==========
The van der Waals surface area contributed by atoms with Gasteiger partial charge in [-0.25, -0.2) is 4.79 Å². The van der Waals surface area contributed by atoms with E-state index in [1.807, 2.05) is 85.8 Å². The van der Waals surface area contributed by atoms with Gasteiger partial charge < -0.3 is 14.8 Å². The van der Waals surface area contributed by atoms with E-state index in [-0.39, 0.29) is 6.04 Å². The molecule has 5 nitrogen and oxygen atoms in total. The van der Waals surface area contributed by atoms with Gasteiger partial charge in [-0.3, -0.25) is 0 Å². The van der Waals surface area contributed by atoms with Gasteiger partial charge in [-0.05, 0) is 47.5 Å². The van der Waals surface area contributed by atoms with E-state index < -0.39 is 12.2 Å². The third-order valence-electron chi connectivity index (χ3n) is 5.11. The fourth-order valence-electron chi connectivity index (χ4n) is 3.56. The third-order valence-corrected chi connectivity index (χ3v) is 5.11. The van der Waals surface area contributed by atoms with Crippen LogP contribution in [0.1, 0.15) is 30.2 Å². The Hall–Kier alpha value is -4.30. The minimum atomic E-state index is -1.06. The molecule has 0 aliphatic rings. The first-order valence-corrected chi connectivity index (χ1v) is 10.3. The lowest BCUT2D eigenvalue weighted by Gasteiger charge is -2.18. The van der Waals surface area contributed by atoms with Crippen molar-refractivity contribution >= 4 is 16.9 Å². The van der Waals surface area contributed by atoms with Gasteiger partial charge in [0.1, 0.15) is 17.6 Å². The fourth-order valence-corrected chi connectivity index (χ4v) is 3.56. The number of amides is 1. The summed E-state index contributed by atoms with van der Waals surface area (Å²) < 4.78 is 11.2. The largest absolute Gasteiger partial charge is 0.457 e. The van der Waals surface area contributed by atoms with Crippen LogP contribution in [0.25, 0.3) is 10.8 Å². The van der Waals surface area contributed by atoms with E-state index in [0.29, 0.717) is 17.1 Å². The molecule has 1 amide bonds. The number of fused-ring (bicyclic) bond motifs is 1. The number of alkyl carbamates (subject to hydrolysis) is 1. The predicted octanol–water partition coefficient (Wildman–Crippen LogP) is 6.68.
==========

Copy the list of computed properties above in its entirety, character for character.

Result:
The van der Waals surface area contributed by atoms with Gasteiger partial charge in [-0.25, -0.2) is 4.79 Å². The van der Waals surface area contributed by atoms with E-state index in [1.807, 2.05) is 85.8 Å². The van der Waals surface area contributed by atoms with Gasteiger partial charge < -0.3 is 14.8 Å². The van der Waals surface area contributed by atoms with E-state index in [-0.39, 0.29) is 6.04 Å². The molecule has 5 nitrogen and oxygen atoms in total. The van der Waals surface area contributed by atoms with Gasteiger partial charge in [-0.3, -0.25) is 0 Å². The van der Waals surface area contributed by atoms with Gasteiger partial charge in [-0.05, 0) is 47.5 Å². The van der Waals surface area contributed by atoms with E-state index < -0.39 is 12.2 Å². The third-order valence-electron chi connectivity index (χ3n) is 5.11. The fourth-order valence-electron chi connectivity index (χ4n) is 3.56. The third-order valence-corrected chi connectivity index (χ3v) is 5.11. The van der Waals surface area contributed by atoms with Crippen LogP contribution in [0.1, 0.15) is 30.2 Å². The Hall–Kier alpha value is -4.30. The minimum atomic E-state index is -1.06. The molecule has 0 aliphatic rings. The first-order valence-corrected chi connectivity index (χ1v) is 10.3. The lowest BCUT2D eigenvalue weighted by Gasteiger charge is -2.18. The van der Waals surface area contributed by atoms with Crippen molar-refractivity contribution >= 4 is 16.9 Å². The van der Waals surface area contributed by atoms with Gasteiger partial charge in [0.1, 0.15) is 17.6 Å². The fourth-order valence-corrected chi connectivity index (χ4v) is 3.56. The number of amides is 1. The summed E-state index contributed by atoms with van der Waals surface area (Å²) < 4.78 is 11.2. The largest absolute Gasteiger partial charge is 0.457 e. The van der Waals surface area contributed by atoms with Crippen LogP contribution in [0.25, 0.3) is 10.8 Å². The van der Waals surface area contributed by atoms with E-state index in [0.29, 0.717) is 17.1 Å². The molecule has 1 amide bonds. The number of fused-ring (bicyclic) bond motifs is 1. The number of alkyl carbamates (subject to hydrolysis) is 1. The predicted octanol–water partition coefficient (Wildman–Crippen LogP) is 6.68.